I’m more aware of them, now that I’m trying to lose weight. The advertisements. The shill proclaiming their new product and ONLY their product will help you reach your target weight and stay there.
It’s all bullshit.
Especially the ones where they claim you -yes, you!- can drop an extravagant number of pounds/kilos in an amazingly short time.
What they never tell you is that you -yes, you!- inevitably yo-yo back up again when it’s over. Hell, that’s how they make their money.
Many “fast” diets are simple fasting. Or losing ‘water weight’ aka 'dehydration’ in the medical circles. And what happens is simple to predict - your body makes you, the dieter, obsess about all the many, varied no-no’s until you snap and break down in a frenzy of chocolate and fizzy drinks.
And, of course, you pack on more weight because your body has entered 'famine mode’ and wants to store fat for another such crisis.
A wise writer [Kaz Cooke] once said, “Your body is the ultimate smarty-pants”.
Then there are the “one food” diets. The rice diet. The leek diet. The grapefruit diet. The shittons of chocolate diet. Okay, I made that last one up, but you get the idea. After a few days of the prescribed 'one food’, you start to go completely bonkers. Obsessed with everything else not on your personal menu. Eventually, the dieter binges on everything else but the 'one food’ and rises further above their goal weight.
Then there are what I like to refer to as “math diets”. You can eat the stuff you like, but it’s worth score points. Calories, carb-equivalents… you name it. The dieter in this becomes compelled to evaluate food as a number. Now I admit, some of these math diets work. Or seem to. I keep getting the mental image of someone in a grocer’s with a calculator, not working out what their total is going to be, but working out whether or not they should buy a foodstuff based on its point value.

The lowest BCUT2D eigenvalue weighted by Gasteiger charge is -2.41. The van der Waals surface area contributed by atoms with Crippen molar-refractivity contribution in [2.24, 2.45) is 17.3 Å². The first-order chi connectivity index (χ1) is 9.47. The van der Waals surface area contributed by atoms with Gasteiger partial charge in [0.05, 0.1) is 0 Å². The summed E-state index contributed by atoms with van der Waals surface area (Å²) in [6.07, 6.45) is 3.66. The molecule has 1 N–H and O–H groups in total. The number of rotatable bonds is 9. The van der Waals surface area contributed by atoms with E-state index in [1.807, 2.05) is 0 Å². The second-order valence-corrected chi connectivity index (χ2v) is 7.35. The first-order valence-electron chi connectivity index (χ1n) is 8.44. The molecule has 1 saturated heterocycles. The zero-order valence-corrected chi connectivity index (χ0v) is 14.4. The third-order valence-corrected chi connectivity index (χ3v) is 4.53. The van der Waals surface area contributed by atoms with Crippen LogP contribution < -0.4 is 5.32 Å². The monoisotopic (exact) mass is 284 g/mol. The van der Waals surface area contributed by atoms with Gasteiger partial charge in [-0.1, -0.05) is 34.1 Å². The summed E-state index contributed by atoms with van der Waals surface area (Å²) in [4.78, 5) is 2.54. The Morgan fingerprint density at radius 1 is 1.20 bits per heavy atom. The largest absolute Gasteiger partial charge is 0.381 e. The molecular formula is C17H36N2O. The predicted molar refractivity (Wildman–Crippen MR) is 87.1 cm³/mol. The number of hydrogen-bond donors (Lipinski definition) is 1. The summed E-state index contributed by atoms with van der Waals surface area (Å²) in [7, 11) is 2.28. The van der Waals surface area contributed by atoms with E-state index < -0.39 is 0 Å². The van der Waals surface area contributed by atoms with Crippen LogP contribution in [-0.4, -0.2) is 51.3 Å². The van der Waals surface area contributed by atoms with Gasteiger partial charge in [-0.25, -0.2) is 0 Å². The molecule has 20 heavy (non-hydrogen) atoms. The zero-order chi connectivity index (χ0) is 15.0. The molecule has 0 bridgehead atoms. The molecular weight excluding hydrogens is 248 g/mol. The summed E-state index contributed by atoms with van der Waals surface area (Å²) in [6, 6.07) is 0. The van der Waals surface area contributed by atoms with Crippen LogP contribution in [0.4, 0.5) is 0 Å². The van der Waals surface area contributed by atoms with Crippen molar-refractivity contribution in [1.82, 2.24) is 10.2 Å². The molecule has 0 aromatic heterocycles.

Lots of math diets are bad - simply because the math is off. If the body fails to get a certain amount of fat intake, it once again goes into starvation mode and prepares to balloon when it encounters what it considers to be the good stuff.
One great scam in the weight loss industry is the pre-prepared-meal diet. The dieter pays a great fee for meals made the way the industry mogul decrees. And they have to keep paying or the meals will stop. This teaches nothing - especially in the cases where they make the dieter’s favourite foods for them.
When the diet goal is accomplished and the dieter steps away from the protective embrace of portioned, balanced meals that look and taste exactly like the real thing… the dieter gains weight with the same bad habits the programme did not curb.
There’s a reason why just about every diet book contains a food pyramid diagram. What follows after that is generally attempting to lead the dieter away from sticking with just the pyramid.
But following the pyramid is not enough. You need to eat less. And in order to feel satisfied with less, you need to eat slowly.
The slower you eat, the fuller you feel. Simple.
And the better you eat, the healthier you get. Also simple.
Getting in to good habits, like regular exercise, are also a great help.
But there is a point in a diet where the weight loss just slows down for no apparent reason. Most will convince you this is some kind of unnatural and sell you more products.
All slower weight loss means is that the body has noticed you losing weight.
Keep the three meals a day. Choose healthier snacks when the need arises to snack. Keep the faith.
If you are still losing weight, then that’s the good thing [I am, of course, assuming anyone reading this is above a healthy weight]. Not the speed.
Permanent weight loss takes time.
Three meals a day - eaten slowly, of course - can help fuel the body through the exercise regime of your choice. They also help prevent the body from entering panic mode and wanting to keep or whack on the weight.
A little fat is not a bad thing.
A lot of fat is.
It’s that simple.
Which is why they never tell you that.